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A Fine Tuned Universe? 5 (RJS)

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A fine tuned Universe ds.JPG

Can These Bones Live? This is the question posed in Chapters 10 and 11 of Alister McGrath’s book A Fine-Tuned Universe: The Quest for God in Science and Theology where he gives a brief overview of the chemical requirements for the origin of life. 

There are two facets to this discussion. 

The first is really a continuation of the general observation of fine-tuning in the universe. Life as we know it requires (1) the intrinsically flexible chemistry of Carbon, with Oxygen, Nitrogen, and Phosphorous also thrown into the mix and (2) the unique properties of liquid water (H2O).  The presence of these elements and the presence of a water layer on earth arise from the fine-tuning of the primitive universe to produce the right chemical elements and the right environments.

But these building blocks – the chemical elements – are not the biggest
mystery. The more profound questions involve the emergence of life –
the origin of self-replicating molecules that lead to the formation of
humans capable of abstract reasoning, creative thought, and love. The second facet to McGrath’s discussion of fine-tuning is the complex question of the development of life
from the primordial soup of chemical precursors. This is an enormous
puzzle and McGrath only sketches the tip of the iceberg. 

 Ah, … but before we ponder this we must consider, with McGrath,

What is life? When can an ensemble of molecules, comprised of atoms, themselves composed of elementary particles, be said to be “alive”?

On the most elementary level life consists of an enclosed system capable of metabolism and reproduction – although the later needs some nuance.  So a discussion of the origin of life must consider these elements.

McGrath suggests that “life could be defined as a “self-sustaining chemical system,” able to transform resources into its own building blocks, that is “capable of undergoing Darwinian evolution.”

Once a self-replicating cell is produced evolution by natural selection provides a mechanism to introduce variation and complexity, but
evolution provides no mechanism for formation of the first cells.  There are several complex questions in the formation of life, more than I can list in a simple blog post. But we can consider three as examples of the kinds of questions faced.

1. The synthesis of the fundamental organic building blocks, the molecules of life. But cosmic organic chemistry is relatively common  – spectroscopic measurements have identified many of organic molecules in space, meteorites and comets have provided more evidence. The evidence includes the formation of many simple compound, but also more complex and fundamental molecules, including amino acids – the building blocks of proteins.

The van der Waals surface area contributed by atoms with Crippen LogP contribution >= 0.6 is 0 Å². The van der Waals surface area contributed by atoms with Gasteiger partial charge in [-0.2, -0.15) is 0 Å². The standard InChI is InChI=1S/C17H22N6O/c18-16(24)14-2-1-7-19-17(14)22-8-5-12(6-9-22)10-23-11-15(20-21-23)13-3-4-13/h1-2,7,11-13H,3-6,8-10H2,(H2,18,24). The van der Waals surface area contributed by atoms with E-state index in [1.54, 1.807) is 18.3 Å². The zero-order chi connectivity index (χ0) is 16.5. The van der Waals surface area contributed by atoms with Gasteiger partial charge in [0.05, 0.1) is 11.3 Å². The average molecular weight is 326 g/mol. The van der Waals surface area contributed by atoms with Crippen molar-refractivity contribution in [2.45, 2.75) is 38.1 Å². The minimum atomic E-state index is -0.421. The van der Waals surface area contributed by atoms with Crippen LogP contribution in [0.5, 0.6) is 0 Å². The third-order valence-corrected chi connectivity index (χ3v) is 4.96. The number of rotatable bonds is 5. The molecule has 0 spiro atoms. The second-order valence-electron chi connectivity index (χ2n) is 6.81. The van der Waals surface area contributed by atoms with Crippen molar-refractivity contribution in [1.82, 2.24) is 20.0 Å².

The evidence of this comes from … and the detailed chemical analysis of meteorites that have fallen to Earth, such as the famous Murchison meteorite of 1969. … The Murchison meteorite, for example, was found to contain certain common amino acids such as alanine, glycine, and glutamic acid, in addition to more unusual ones such as isovaline and psuedoleucine. These could not be due to terrestrial contamination as a result of the impact of the meteorite. (pp. 134-135)

The Wikipedia article appears to give a balanced account of this meteorite. There is some evidence for terrestrial contamination but there also seems to be clear evidence for extraterrestrial formation of amino acids. The famous Miller-Urey experiment also demonstrated the formation of complex organic molecules under conditions potentially similar to those of the early earth.  All these experiments or discoveries demonstrate is that organic chemistry is robust and that amino acids are stable and kinetically favored under a range of conditions.

2. The synthesis of an information carrying molecule.  It is widely believed that RNA (ribonucleic acid) filled this function initially.  RNA is capable of a multitude of functions – it can carry information, it can self-assemble and self-replicate, it can act as a catalyst – a ribozyme, it can synthesize proteins (which are even better catalysts – enzymes), and eventually it can modify to produce DNA (deoxyribonucleic acid).  But there is no consensus on how the synthesis of nucleotides from prebiotic presursors came about – no known reactions appear capable of this synthesis. Research is ongoing.

Lipid_vesicles.jpg

3. Develpment of contained organisms. The transition from “chemical soup” to life requires more than nucleic acids and amino acids however.  It requires the formation of a protoorganism. “This “protoorganism” can be thought of as a single cooperative aggregate consisting of a protocontainer, a protometabolism, and protogenes.” (p. 137)  Here we really get into the importance of the unique properties of water as the biological solvent. Water enables complex acid-base equilibria, it dissolves polar molecules and excludes non-polar (think of the separation of oil and water). Lipids have nonpolar tails and polar headgroups combined in one molecule. In water these spontaneously form vesicles – rudimentary “cell membranes.” Water supports complex chemistry and the formation of complex structures.  It is speculated that a protoorganism could form from lipid vesicles in water encapsulating RNA and other simple molecules.

Can we see the hand of God in this process?

It must be admitted that we have no firm ground for speculating on the mechanism for the initial formation of life at the present time. Science continues to progress however, and perhaps we will have a viable explanation, sooner rather than later.  On the other hand,  a natural explanation doesn’t negate the presence of fine-tuning in the universe, or eliminate the hand of God in the process.  And here we (and McGrath) return to Augustine.